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Think Twice The World Doesn't Revolve Around IT

Before we decide that our collective dollars must go to recruiting IT candidates, let's remember that there are others out there who have the same problems.

April 26, 2001
Related Topics: Candidate Sourcing
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The private sector and the government are hell-bent on solving the acute short-term need for more technical employees. It's a legitimate concern. One out of 12 IT jobs will be vacant this year, say the folks at the Information Technology Association of America, which lobbies good and hard for the IT industry (many of you).

    The IT sector already has succeeded in getting U.S. visa rules relaxed. That's helping many of you hire more employees from foreign countries. Now, they want the government to give tax breaks to companies that provide, promote, and reimburse employees for IT training -- and to employees who receive it. The ITAA also proposes a host of committees, advisory boards, and commissions to study the problem.

    That's all good stuff; don't get me wrong. But before we decide that our collective dollars must go to recruiting IT candidates, let's remember there are others out there who have the same problems, including:

Education
    You know all the campaigns around the country to decrease class size? It's been great. But it means that we'll need a whole lot more people near the chalkboard.

    The American Federation of Teachers says 2 million new teachers are needed to replace those who are retiring over the next 10 years. The shortage of teachers is a particularly urgent problem in urban areas, and in fields such as math, science, and special education.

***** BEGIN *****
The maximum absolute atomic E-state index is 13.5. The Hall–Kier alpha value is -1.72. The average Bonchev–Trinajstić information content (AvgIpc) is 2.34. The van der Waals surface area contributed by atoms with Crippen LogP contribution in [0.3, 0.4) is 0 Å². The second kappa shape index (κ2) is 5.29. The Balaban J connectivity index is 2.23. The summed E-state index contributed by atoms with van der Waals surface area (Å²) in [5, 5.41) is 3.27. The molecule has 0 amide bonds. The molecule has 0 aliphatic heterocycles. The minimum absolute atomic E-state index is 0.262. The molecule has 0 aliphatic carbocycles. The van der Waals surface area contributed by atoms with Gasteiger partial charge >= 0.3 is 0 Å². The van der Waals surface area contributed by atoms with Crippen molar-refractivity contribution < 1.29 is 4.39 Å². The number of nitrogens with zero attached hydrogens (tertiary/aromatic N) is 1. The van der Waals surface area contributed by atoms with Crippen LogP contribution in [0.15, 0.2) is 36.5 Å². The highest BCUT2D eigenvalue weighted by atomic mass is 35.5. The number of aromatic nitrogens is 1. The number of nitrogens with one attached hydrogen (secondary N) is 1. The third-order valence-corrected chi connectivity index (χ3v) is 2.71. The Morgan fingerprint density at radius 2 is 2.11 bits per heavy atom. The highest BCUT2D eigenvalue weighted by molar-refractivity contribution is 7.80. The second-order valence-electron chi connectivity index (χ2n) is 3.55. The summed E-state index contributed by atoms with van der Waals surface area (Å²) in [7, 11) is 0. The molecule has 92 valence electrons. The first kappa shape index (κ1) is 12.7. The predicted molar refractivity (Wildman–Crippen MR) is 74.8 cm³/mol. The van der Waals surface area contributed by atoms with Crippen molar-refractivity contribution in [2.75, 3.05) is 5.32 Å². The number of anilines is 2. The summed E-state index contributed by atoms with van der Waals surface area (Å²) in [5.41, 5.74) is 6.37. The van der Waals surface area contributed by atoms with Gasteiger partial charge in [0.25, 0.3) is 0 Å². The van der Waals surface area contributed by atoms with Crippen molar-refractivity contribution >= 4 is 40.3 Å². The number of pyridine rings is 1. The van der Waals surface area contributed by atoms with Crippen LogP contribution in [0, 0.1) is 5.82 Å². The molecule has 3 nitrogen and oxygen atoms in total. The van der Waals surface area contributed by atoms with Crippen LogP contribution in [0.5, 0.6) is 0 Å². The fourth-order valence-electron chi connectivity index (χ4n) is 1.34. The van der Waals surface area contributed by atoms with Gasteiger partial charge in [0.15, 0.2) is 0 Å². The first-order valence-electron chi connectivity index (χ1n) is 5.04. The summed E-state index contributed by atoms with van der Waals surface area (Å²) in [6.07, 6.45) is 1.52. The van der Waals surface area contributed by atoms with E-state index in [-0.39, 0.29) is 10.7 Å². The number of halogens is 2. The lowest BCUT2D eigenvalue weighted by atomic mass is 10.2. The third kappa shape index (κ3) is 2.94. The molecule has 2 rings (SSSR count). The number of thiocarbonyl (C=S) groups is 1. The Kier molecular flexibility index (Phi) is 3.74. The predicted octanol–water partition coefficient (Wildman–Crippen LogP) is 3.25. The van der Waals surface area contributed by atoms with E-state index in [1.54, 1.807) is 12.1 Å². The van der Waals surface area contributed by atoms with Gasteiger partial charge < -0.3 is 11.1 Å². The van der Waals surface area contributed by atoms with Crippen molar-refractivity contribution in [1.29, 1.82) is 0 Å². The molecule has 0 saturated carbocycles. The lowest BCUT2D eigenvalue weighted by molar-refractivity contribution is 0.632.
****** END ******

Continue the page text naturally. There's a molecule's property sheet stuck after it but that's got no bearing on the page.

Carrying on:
And the pay ceilings in education aren't helping matters.

    "Teachers can go into some other industry where they're earning two or three times as much money," says Darrell Capwell, spokesperson for the teachers' federation. "Addressing the salary issue would make teaching a competitive field."

    Teacher training is also in short supply. Often, inexperienced or under trained teachers are put in the largest classes with the most difficult students, Capwell says.

    Not surprisingly, about 40 percent of teachers bolt after the first five years in the classroom.

    You've got to wonder: If we don't have math and science teachers, who's going to teach all of these future IT people?

Nursing
    Many of us have stories of a friend who's been stuck by the wrong needle, or the right needle in the wrong place. That's what happens when you're in a hurry, or are in a position for which you weren't trained.

    The lack of nurses -- not just in the United States but also around the world -- is reaching crisis proportions in some hospitals. Vanderbilt University estimates that by 2020, the United States will have 20 percent fewer nurses than necessary.

    Among the many possible solutions: re-allocating government training dollars to the most vital areas, such as critical care, and encouraging outreach programs to attract more men (the U.S. Department of Health and Human Services says 95 percent of all nurses are women) and minorities (89 percent of all registered nurses are white).

Law enforcement
    Let's not forget the cops. Police departments around the country are feeling the effects of the long economic contraction. A lot of people who normally would have gone into law enforcement went into more lucrative professions.

    "You start competing for resources with so many other places -- who's paying the most, who's got the better retirement package. It's definitely a challenge," says Lieutenant Horace Frank of the Los Angeles Police Department. New York's in the same boat.

    The LAPD is authorized to hire 11,000 officers. It can find only 9,072.

    Solutions to the shortage of law-enforcement officers include hiring more recruiters, conducting a PR campaign to improve the image of the profession, and offering college scholarships in exchange for an agreement from prospective job candidates to perform public-safety work for a specific number of years.

    Will those solutions work? Heck, we don't know. What we do know is that when there's a shrinking pool of candidates in information technology, at least you can increase pay as an incentive to attract more people.

    Not so with other professionals, like teachers. Their pay is limited not by the free market but by us, the taxpayers. We should tell our elected officials that we want to help our schools and hospitals, and to protect our streets. All the Java programmers in the world can't do that.


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